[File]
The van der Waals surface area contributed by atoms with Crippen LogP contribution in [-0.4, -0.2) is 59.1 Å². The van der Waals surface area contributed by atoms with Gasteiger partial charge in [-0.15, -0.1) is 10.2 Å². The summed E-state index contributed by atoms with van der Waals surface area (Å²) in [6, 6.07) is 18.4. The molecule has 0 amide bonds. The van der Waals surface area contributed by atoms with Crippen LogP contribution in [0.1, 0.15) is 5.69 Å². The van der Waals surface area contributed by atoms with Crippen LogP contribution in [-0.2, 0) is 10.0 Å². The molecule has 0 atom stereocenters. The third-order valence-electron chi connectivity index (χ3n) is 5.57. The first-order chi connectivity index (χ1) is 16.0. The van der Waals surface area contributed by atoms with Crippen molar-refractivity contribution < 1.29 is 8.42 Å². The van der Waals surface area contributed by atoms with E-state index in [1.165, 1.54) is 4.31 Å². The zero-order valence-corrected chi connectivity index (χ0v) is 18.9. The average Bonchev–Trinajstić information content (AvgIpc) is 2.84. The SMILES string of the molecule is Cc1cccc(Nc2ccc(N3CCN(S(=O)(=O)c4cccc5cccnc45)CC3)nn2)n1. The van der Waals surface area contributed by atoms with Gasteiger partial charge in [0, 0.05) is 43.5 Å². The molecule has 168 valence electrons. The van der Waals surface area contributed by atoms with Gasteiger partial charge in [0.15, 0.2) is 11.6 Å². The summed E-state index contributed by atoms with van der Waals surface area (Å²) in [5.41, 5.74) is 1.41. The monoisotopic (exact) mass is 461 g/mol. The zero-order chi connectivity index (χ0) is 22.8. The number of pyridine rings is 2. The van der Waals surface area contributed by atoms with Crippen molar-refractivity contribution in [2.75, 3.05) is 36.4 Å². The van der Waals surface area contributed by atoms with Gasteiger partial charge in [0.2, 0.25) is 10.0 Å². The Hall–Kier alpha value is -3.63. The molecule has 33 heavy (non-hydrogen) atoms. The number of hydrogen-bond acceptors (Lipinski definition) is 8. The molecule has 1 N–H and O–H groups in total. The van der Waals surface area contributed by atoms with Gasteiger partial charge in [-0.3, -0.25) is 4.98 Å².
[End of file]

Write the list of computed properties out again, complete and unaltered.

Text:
The van der Waals surface area contributed by atoms with Crippen LogP contribution in [-0.4, -0.2) is 59.1 Å². The van der Waals surface area contributed by atoms with Gasteiger partial charge in [-0.15, -0.1) is 10.2 Å². The summed E-state index contributed by atoms with van der Waals surface area (Å²) in [6, 6.07) is 18.4. The molecule has 0 amide bonds. The van der Waals surface area contributed by atoms with Crippen LogP contribution in [0.1, 0.15) is 5.69 Å². The van der Waals surface area contributed by atoms with Crippen LogP contribution in [-0.2, 0) is 10.0 Å². The molecule has 0 atom stereocenters. The third-order valence-electron chi connectivity index (χ3n) is 5.57. The first-order chi connectivity index (χ1) is 16.0. The van der Waals surface area contributed by atoms with Crippen molar-refractivity contribution < 1.29 is 8.42 Å². The van der Waals surface area contributed by atoms with E-state index in [1.165, 1.54) is 4.31 Å². The zero-order valence-corrected chi connectivity index (χ0v) is 18.9. The average Bonchev–Trinajstić information content (AvgIpc) is 2.84. The SMILES string of the molecule is Cc1cccc(Nc2ccc(N3CCN(S(=O)(=O)c4cccc5cccnc45)CC3)nn2)n1. The van der Waals surface area contributed by atoms with Gasteiger partial charge in [0, 0.05) is 43.5 Å². The molecule has 168 valence electrons. The van der Waals surface area contributed by atoms with Gasteiger partial charge in [0.15, 0.2) is 11.6 Å². The summed E-state index contributed by atoms with van der Waals surface area (Å²) in [5.41, 5.74) is 1.41. The monoisotopic (exact) mass is 461 g/mol. The zero-order chi connectivity index (χ0) is 22.8. The number of pyridine rings is 2. The van der Waals surface area contributed by atoms with Crippen molar-refractivity contribution in [2.75, 3.05) is 36.4 Å². The van der Waals surface area contributed by atoms with Gasteiger partial charge in [0.2, 0.25) is 10.0 Å². The Hall–Kier alpha value is -3.63. The molecule has 33 heavy (non-hydrogen) atoms. The number of hydrogen-bond acceptors (Lipinski definition) is 8. The molecule has 1 N–H and O–H groups in total. The van der Waals surface area contributed by atoms with Gasteiger partial charge in [-0.3, -0.25) is 4.98 Å².